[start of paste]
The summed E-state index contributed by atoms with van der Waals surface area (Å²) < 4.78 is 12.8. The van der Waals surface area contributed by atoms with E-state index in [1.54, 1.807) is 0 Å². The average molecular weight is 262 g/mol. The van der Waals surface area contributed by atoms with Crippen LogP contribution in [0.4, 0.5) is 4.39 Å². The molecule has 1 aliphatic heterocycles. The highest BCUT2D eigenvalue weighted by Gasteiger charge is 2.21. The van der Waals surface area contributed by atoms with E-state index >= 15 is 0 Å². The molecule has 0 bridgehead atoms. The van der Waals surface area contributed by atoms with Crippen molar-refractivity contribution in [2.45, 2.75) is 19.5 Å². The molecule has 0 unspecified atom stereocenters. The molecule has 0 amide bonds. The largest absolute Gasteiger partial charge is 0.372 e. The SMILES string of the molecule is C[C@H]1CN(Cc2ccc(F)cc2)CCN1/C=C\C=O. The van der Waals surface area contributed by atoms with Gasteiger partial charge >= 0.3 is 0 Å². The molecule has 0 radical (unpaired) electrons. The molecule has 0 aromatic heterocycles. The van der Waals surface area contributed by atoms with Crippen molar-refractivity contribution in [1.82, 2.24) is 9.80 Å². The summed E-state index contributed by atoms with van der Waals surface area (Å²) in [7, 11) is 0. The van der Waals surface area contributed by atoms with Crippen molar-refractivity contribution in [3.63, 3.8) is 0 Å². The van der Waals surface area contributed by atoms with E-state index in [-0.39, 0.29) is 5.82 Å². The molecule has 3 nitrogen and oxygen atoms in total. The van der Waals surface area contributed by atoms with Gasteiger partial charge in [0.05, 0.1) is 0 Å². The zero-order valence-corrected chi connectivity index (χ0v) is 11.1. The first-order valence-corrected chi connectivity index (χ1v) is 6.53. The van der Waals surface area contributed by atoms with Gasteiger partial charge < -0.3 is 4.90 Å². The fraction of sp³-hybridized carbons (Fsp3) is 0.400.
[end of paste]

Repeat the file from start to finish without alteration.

The summed E-state index contributed by atoms with van der Waals surface area (Å²) < 4.78 is 12.8. The van der Waals surface area contributed by atoms with E-state index in [1.54, 1.807) is 0 Å². The average molecular weight is 262 g/mol. The van der Waals surface area contributed by atoms with Crippen LogP contribution in [0.4, 0.5) is 4.39 Å². The molecule has 1 aliphatic heterocycles. The highest BCUT2D eigenvalue weighted by Gasteiger charge is 2.21. The van der Waals surface area contributed by atoms with E-state index >= 15 is 0 Å². The molecule has 0 bridgehead atoms. The van der Waals surface area contributed by atoms with Crippen molar-refractivity contribution in [2.45, 2.75) is 19.5 Å². The molecule has 0 unspecified atom stereocenters. The molecule has 0 amide bonds. The largest absolute Gasteiger partial charge is 0.372 e. The SMILES string of the molecule is C[C@H]1CN(Cc2ccc(F)cc2)CCN1/C=C\C=O. The van der Waals surface area contributed by atoms with Gasteiger partial charge >= 0.3 is 0 Å². The molecule has 0 radical (unpaired) electrons. The molecule has 0 aromatic heterocycles. The van der Waals surface area contributed by atoms with Crippen molar-refractivity contribution in [1.82, 2.24) is 9.80 Å². The summed E-state index contributed by atoms with van der Waals surface area (Å²) in [7, 11) is 0. The van der Waals surface area contributed by atoms with Crippen molar-refractivity contribution in [3.63, 3.8) is 0 Å². The van der Waals surface area contributed by atoms with E-state index in [-0.39, 0.29) is 5.82 Å². The molecule has 3 nitrogen and oxygen atoms in total. The van der Waals surface area contributed by atoms with Gasteiger partial charge in [0.05, 0.1) is 0 Å². The zero-order valence-corrected chi connectivity index (χ0v) is 11.1. The first-order valence-corrected chi connectivity index (χ1v) is 6.53. The van der Waals surface area contributed by atoms with Gasteiger partial charge < -0.3 is 4.90 Å². The fraction of sp³-hybridized carbons (Fsp3) is 0.400.